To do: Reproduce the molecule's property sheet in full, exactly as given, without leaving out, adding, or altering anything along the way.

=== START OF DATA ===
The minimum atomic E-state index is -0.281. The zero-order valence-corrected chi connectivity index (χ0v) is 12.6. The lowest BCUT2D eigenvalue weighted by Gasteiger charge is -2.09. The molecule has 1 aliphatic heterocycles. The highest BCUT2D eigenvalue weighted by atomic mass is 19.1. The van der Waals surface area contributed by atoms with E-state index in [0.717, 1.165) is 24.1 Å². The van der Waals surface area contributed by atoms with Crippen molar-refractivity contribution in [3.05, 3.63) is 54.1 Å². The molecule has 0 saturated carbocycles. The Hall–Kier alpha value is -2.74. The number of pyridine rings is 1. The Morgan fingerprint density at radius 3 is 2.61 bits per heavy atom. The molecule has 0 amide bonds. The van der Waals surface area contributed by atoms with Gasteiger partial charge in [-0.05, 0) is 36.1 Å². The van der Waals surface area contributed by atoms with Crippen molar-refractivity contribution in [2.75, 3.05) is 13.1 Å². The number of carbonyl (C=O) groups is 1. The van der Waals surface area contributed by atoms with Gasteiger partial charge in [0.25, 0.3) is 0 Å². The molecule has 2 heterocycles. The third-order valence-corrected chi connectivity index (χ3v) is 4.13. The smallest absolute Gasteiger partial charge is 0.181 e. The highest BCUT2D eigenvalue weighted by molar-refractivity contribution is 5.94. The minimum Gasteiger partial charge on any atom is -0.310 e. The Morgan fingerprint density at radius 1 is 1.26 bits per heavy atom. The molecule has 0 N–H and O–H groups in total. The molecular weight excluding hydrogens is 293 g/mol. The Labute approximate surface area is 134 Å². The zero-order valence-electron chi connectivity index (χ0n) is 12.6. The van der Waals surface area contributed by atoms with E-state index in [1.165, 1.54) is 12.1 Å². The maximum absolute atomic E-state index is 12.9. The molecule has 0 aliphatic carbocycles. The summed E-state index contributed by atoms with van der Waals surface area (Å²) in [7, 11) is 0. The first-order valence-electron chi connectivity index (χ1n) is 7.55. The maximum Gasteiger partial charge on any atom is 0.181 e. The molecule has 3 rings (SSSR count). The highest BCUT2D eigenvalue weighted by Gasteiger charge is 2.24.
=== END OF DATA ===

The minimum atomic E-state index is -0.281. The zero-order valence-corrected chi connectivity index (χ0v) is 12.6. The lowest BCUT2D eigenvalue weighted by Gasteiger charge is -2.09. The molecule has 1 aliphatic heterocycles. The highest BCUT2D eigenvalue weighted by atomic mass is 19.1. The van der Waals surface area contributed by atoms with E-state index in [0.717, 1.165) is 24.1 Å². The van der Waals surface area contributed by atoms with Crippen molar-refractivity contribution in [3.05, 3.63) is 54.1 Å². The molecule has 0 saturated carbocycles. The Hall–Kier alpha value is -2.74. The number of pyridine rings is 1. The Morgan fingerprint density at radius 3 is 2.61 bits per heavy atom. The molecule has 0 amide bonds. The van der Waals surface area contributed by atoms with Gasteiger partial charge in [-0.05, 0) is 36.1 Å². The van der Waals surface area contributed by atoms with Crippen molar-refractivity contribution in [2.75, 3.05) is 13.1 Å². The number of carbonyl (C=O) groups is 1. The van der Waals surface area contributed by atoms with Gasteiger partial charge in [0.25, 0.3) is 0 Å². The molecule has 2 heterocycles. The third-order valence-corrected chi connectivity index (χ3v) is 4.13. The smallest absolute Gasteiger partial charge is 0.181 e. The highest BCUT2D eigenvalue weighted by molar-refractivity contribution is 5.94. The minimum Gasteiger partial charge on any atom is -0.310 e. The Morgan fingerprint density at radius 1 is 1.26 bits per heavy atom. The molecule has 0 N–H and O–H groups in total. The molecular weight excluding hydrogens is 293 g/mol. The Labute approximate surface area is 134 Å². The zero-order valence-electron chi connectivity index (χ0n) is 12.6. The van der Waals surface area contributed by atoms with E-state index in [1.165, 1.54) is 12.1 Å². The maximum absolute atomic E-state index is 12.9. The molecule has 0 aliphatic carbocycles. The summed E-state index contributed by atoms with van der Waals surface area (Å²) in [7, 11) is 0. The first-order valence-electron chi connectivity index (χ1n) is 7.55. The maximum Gasteiger partial charge on any atom is 0.181 e. The molecule has 3 rings (SSSR count). The highest BCUT2D eigenvalue weighted by Gasteiger charge is 2.24.